V Foundation grants support studies on cancer development.

V Foundation grants support studies on cancer development.

The V Foundation for Cancer Research, which was founded in 1993 by ESPN and legendary basketball coach Jim Valvano to fund cancer research, has awarded three Dana-Farber scientists grants totaling $1 million to study various aspects of cancer development.

With a V Foundation Translational Grant, Irene Ghobrial, MD, director of the Clinical Investigator Research Program and a Lavine Family Chair for Preventative Cancer Therapies at Dana-Farber, is defining the role of the immune microenvironment in multiple myeloma precursor conditions.

Multiple myeloma is often preceded by asymptomatic precursor conditions that can progress into overt disease; however, there are no effective therapies to prevent disease progression, and most patients do not receive treatment until they actually develop cancer.

In order to treat patients before they become symptomatic, Ghobrial’s study aims to reveal immune biomarkers that predict disease progression and identify patients who will likely progress early. She and her colleagues are examining how patients’ immune systems change in response to treatments that target immune cells. These studies will support the development of new treatments that may slow or altogether stop progression of precursor conditions.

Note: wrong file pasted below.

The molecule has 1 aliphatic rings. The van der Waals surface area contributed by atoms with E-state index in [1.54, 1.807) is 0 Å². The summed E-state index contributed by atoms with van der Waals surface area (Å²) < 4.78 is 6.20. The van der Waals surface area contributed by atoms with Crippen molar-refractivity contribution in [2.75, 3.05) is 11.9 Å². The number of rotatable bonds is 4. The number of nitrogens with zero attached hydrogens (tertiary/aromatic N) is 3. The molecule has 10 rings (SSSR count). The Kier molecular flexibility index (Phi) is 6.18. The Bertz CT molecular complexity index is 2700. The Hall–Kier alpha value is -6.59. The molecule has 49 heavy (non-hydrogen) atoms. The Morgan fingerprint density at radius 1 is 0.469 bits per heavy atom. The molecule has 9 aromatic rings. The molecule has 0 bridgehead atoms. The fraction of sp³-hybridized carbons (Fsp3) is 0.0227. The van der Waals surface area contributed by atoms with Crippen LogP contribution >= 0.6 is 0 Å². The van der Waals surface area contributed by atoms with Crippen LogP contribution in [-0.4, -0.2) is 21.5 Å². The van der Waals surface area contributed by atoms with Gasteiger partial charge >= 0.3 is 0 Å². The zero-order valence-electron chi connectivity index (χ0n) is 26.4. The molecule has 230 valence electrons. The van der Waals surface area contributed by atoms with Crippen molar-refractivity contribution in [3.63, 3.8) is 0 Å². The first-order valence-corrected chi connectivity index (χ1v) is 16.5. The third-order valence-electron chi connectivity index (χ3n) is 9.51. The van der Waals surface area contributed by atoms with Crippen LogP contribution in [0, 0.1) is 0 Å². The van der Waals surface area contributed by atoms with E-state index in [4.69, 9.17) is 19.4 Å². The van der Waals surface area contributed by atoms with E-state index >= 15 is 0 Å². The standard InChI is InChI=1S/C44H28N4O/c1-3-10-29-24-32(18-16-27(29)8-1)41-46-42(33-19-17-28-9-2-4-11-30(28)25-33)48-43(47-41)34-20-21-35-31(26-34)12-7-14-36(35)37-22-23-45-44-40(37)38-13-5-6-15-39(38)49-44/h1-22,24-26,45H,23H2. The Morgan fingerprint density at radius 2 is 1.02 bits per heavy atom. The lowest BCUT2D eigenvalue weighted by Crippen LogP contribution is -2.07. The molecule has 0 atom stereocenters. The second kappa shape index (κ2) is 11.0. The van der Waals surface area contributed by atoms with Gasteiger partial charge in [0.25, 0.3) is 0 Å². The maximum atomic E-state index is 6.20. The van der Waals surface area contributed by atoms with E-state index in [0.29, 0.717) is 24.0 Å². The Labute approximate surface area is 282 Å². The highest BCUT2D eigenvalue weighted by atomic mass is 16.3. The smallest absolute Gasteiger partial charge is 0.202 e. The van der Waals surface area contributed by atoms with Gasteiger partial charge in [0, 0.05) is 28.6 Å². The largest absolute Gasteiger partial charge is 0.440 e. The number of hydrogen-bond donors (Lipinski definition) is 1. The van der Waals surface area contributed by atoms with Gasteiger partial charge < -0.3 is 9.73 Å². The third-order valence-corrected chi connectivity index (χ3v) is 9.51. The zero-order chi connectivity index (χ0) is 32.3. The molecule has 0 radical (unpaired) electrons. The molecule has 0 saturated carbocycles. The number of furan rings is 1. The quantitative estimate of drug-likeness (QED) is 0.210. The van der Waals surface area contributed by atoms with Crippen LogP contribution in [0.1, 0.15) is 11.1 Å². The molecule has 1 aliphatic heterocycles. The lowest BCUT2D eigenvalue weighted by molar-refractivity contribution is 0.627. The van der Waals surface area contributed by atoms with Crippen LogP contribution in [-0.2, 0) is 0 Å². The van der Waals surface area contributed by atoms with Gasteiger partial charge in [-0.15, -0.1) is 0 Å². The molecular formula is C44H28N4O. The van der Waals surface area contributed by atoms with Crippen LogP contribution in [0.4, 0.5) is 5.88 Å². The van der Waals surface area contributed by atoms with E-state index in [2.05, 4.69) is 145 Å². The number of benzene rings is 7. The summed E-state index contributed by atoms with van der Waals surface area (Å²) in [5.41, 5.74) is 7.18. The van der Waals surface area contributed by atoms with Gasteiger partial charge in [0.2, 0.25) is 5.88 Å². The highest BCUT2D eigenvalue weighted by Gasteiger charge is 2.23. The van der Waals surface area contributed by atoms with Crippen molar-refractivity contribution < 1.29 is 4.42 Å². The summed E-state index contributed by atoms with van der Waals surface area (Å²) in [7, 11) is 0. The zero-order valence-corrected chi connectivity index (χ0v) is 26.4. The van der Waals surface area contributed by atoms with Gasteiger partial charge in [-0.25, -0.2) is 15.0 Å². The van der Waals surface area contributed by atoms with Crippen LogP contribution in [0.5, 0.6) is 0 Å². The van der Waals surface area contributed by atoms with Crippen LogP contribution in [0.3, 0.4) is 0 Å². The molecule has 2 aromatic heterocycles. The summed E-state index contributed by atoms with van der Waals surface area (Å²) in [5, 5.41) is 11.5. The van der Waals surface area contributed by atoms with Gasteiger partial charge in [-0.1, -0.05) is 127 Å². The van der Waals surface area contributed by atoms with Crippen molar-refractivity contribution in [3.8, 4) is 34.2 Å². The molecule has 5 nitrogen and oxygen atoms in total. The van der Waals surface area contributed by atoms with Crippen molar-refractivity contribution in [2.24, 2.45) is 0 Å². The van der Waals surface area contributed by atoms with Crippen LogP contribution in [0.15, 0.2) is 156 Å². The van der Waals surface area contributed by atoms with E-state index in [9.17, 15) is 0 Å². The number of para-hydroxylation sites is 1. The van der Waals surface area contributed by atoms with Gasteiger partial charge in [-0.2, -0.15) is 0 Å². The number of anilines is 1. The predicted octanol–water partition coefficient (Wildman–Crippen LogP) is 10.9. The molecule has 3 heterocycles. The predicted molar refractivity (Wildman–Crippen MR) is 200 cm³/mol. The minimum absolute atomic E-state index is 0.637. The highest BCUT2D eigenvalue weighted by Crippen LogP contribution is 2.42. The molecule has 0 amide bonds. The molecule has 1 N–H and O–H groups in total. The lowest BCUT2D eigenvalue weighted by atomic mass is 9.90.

“The current standard of care for patients with myeloma precursors is to ‘watch and wait’ until they progress to advanced-stage disease, at which point they may already suffer irreversible effects from the disease,” said Ghobrial. “I am grateful for the V Foundation’s support of our efforts to develop novel immunotherapies to stop these precursors from ever becoming active myeloma.”

In addition, Volker Hovestadt, PhD, and Amy Si-Ying Lee, PhD, each received V Scholar Grants from the foundation, which support young faculty early in their research careers.

Hovestadt is using genomic and computational techniques to study microRNAs—small molecules that bind to messenger RNA and block it from making proteins—across different types of childhood brain cancers. His research may result in a better understanding of how microRNAs cause brain cancers and lead to better treatments for children with these tumors.

Lee’s work focuses on how translation, the process by which genetic material is converted from RNA into proteins, is regulated in cancer cells. She is studying a protein complex known as eIF3, which is overexpressed in several cancers and leads to poor prognosis, to determine whether it contributes to the translation of cancer-causing proteins and evaluate its potential as a therapeutic target.

“From increasing our understanding of cancer biology to targeted therapies, these projects show immense potential to make a significant impact in the cancer space. We applaud these scientists at Dana-Farber and are proud to work with them to save lives and create hope for patients,” said V Foundation CEO Shane Jacobson.

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